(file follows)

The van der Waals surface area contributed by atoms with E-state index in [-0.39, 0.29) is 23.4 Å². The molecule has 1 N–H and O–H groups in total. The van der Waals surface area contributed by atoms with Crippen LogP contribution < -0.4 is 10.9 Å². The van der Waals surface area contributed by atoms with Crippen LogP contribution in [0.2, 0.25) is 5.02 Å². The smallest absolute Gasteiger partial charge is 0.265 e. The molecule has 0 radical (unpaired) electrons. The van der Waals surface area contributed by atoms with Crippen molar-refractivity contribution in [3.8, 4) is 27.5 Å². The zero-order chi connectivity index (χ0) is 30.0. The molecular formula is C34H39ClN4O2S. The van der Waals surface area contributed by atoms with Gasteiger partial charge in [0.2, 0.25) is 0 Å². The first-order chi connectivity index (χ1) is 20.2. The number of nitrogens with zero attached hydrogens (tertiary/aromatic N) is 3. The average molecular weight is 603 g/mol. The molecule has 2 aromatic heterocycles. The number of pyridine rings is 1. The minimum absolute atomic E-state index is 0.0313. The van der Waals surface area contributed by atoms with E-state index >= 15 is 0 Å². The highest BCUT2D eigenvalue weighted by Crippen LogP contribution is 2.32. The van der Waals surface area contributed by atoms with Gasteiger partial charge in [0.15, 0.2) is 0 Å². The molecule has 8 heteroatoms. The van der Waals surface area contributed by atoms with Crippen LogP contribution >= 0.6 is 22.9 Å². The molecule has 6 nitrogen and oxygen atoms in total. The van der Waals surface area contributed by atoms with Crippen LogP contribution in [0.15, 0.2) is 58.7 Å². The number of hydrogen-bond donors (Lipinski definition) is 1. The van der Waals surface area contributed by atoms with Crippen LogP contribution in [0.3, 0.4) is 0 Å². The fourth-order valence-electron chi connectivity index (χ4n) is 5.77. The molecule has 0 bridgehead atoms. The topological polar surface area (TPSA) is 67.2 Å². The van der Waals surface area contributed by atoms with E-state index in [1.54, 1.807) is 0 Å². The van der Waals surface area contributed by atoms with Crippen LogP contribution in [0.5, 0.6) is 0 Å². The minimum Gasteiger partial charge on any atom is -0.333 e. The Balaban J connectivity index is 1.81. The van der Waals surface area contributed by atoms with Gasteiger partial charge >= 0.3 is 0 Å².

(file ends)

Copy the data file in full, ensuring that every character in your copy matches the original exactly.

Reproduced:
The van der Waals surface area contributed by atoms with E-state index in [-0.39, 0.29) is 23.4 Å². The molecule has 1 N–H and O–H groups in total. The van der Waals surface area contributed by atoms with Crippen LogP contribution < -0.4 is 10.9 Å². The van der Waals surface area contributed by atoms with Crippen LogP contribution in [0.2, 0.25) is 5.02 Å². The smallest absolute Gasteiger partial charge is 0.265 e. The molecule has 0 radical (unpaired) electrons. The van der Waals surface area contributed by atoms with Crippen molar-refractivity contribution in [3.8, 4) is 27.5 Å². The zero-order chi connectivity index (χ0) is 30.0. The molecular formula is C34H39ClN4O2S. The van der Waals surface area contributed by atoms with Gasteiger partial charge in [0.2, 0.25) is 0 Å². The first-order chi connectivity index (χ1) is 20.2. The number of nitrogens with zero attached hydrogens (tertiary/aromatic N) is 3. The average molecular weight is 603 g/mol. The molecule has 2 aromatic heterocycles. The number of pyridine rings is 1. The minimum absolute atomic E-state index is 0.0313. The van der Waals surface area contributed by atoms with E-state index >= 15 is 0 Å². The highest BCUT2D eigenvalue weighted by Crippen LogP contribution is 2.32. The van der Waals surface area contributed by atoms with Gasteiger partial charge in [0.15, 0.2) is 0 Å². The molecule has 8 heteroatoms. The van der Waals surface area contributed by atoms with Crippen LogP contribution >= 0.6 is 22.9 Å². The molecule has 6 nitrogen and oxygen atoms in total. The van der Waals surface area contributed by atoms with Crippen LogP contribution in [0.15, 0.2) is 58.7 Å². The number of hydrogen-bond donors (Lipinski definition) is 1. The van der Waals surface area contributed by atoms with Crippen LogP contribution in [0.3, 0.4) is 0 Å². The fourth-order valence-electron chi connectivity index (χ4n) is 5.77. The molecule has 0 bridgehead atoms. The topological polar surface area (TPSA) is 67.2 Å². The van der Waals surface area contributed by atoms with E-state index in [1.54, 1.807) is 0 Å². The van der Waals surface area contributed by atoms with Crippen LogP contribution in [0.5, 0.6) is 0 Å². The minimum Gasteiger partial charge on any atom is -0.333 e. The Balaban J connectivity index is 1.81. The van der Waals surface area contributed by atoms with Gasteiger partial charge >= 0.3 is 0 Å².